Every day at Microsoft, people are empowered to invest their time and use their skills to help others. It could be working in the Microsoft Research Labs making breakthroughs in AI, human-computer interaction, healthcare and more; or finding solutions in the day-to-day business.
The Microsoft Enable Lab for example, focusses on creating technologies that empower people living with disabilities. The Inclusive Technology Lab increases awareness of gamers with disabilities. Microsoft also hosts an Ability Summit, that brings together our disability community and allies, and hosts annual hackathons globally.
It was at the first hackathon in 2014, when former NFL player Steve Gleason, who has ALS (MND), challenged Microsoft to create something to help him move his wheelchair independently. The challenge was met with gusto and a team created a solution that allowed Gleason to move his wheelchair with just his eyes.
This led to the implementation of the same technology in Eye Control for Windows 10, making this technology more readily available for all, and for us to reach a more global audience with disabilities.
In 2014, Anirudh Koul, a data scientist working with machine learning in Bing, realised his grandfather was gradually losing his vision and was unable to recognise him on Skype. Koul had an idea to use images to navigate users around their environment.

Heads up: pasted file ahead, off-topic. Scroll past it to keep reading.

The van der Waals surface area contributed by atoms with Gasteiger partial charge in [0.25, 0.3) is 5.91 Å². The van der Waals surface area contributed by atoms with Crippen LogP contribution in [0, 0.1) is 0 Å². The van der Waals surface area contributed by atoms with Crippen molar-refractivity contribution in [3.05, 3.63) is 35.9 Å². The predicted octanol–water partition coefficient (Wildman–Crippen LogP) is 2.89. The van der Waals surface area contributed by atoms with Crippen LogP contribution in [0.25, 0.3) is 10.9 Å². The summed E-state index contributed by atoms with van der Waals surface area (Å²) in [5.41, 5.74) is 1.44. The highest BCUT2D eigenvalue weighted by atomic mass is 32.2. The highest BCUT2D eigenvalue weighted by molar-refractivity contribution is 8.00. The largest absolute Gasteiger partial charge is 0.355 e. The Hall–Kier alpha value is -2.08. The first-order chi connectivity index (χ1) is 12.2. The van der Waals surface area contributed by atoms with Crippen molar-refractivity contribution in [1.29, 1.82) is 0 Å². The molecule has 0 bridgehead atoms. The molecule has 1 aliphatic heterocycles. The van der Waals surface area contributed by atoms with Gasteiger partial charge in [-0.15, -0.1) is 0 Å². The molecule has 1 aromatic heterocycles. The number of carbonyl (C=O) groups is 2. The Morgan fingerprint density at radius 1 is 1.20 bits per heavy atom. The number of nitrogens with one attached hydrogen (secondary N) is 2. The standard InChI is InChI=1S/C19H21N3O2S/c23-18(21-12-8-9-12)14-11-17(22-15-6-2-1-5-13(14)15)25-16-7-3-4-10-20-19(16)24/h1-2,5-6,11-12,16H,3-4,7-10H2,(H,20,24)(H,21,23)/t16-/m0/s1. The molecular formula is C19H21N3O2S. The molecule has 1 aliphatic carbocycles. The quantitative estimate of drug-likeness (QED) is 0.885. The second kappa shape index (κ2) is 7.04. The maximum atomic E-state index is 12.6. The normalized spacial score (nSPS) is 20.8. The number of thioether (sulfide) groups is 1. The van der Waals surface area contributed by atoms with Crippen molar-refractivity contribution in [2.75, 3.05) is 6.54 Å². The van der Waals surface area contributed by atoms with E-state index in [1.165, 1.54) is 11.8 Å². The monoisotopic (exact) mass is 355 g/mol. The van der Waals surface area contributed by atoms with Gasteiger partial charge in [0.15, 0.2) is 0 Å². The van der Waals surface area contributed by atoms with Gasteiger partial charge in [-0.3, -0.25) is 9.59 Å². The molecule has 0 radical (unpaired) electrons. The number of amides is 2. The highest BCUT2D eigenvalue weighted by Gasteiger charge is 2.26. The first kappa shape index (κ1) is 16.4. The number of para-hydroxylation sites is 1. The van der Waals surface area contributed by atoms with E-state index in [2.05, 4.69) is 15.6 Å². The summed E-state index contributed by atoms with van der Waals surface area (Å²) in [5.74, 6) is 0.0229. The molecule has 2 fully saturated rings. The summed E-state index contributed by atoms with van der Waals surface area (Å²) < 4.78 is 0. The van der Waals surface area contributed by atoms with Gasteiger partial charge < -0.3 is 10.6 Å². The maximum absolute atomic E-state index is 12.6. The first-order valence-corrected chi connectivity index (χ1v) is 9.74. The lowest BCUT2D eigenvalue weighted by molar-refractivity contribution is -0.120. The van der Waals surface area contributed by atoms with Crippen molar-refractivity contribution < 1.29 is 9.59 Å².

A year later another team of Microsoft Researchers developed a vision-to-language technology that was more accurate than humans at recognising objects in images. This brought to life Koul’s idea and he brought together a diverse team to create and test the software.
The project won the 2015 hackathon award and now Seeing AI is a free app available globally.
The hack culture that delivered both Eye Control and Seeing AI is one we are keen to promote globally. When we invest in people centred solutions and invest our time learning about disability inclusion, we discover amazing ideas that help a much wider audience. We describe this process and the story behind our hack culture in The Ability Hacks, available for download.
Emma Lawton was 29 when she was diagnosed with Parkinson’s Disease. As a graphic designer, the tremors Emma had meant it was virtually impossible to draw.